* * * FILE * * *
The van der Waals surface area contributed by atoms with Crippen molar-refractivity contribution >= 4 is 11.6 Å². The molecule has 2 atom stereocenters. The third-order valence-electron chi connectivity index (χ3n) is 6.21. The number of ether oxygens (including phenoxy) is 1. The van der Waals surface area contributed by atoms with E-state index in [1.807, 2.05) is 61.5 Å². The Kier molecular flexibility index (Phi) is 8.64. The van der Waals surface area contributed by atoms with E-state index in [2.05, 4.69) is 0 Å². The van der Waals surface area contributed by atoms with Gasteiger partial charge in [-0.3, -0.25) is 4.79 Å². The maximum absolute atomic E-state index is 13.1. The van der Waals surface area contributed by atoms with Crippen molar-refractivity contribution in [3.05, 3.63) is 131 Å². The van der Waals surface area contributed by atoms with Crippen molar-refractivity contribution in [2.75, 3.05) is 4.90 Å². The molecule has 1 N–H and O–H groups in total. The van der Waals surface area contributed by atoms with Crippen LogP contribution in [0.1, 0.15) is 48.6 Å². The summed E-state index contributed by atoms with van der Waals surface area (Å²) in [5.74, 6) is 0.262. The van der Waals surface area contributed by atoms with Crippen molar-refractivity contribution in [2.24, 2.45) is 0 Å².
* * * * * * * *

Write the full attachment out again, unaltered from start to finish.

The van der Waals surface area contributed by atoms with Crippen molar-refractivity contribution >= 4 is 11.6 Å². The molecule has 2 atom stereocenters. The third-order valence-electron chi connectivity index (χ3n) is 6.21. The number of ether oxygens (including phenoxy) is 1. The van der Waals surface area contributed by atoms with E-state index in [1.807, 2.05) is 61.5 Å². The Kier molecular flexibility index (Phi) is 8.64. The van der Waals surface area contributed by atoms with E-state index in [2.05, 4.69) is 0 Å². The van der Waals surface area contributed by atoms with Gasteiger partial charge in [-0.3, -0.25) is 4.79 Å². The maximum absolute atomic E-state index is 13.1. The van der Waals surface area contributed by atoms with Crippen molar-refractivity contribution in [3.05, 3.63) is 131 Å². The van der Waals surface area contributed by atoms with Crippen molar-refractivity contribution in [2.75, 3.05) is 4.90 Å². The molecule has 1 N–H and O–H groups in total. The van der Waals surface area contributed by atoms with Crippen LogP contribution in [0.1, 0.15) is 48.6 Å². The summed E-state index contributed by atoms with van der Waals surface area (Å²) in [5.74, 6) is 0.262. The van der Waals surface area contributed by atoms with Crippen molar-refractivity contribution in [2.24, 2.45) is 0 Å².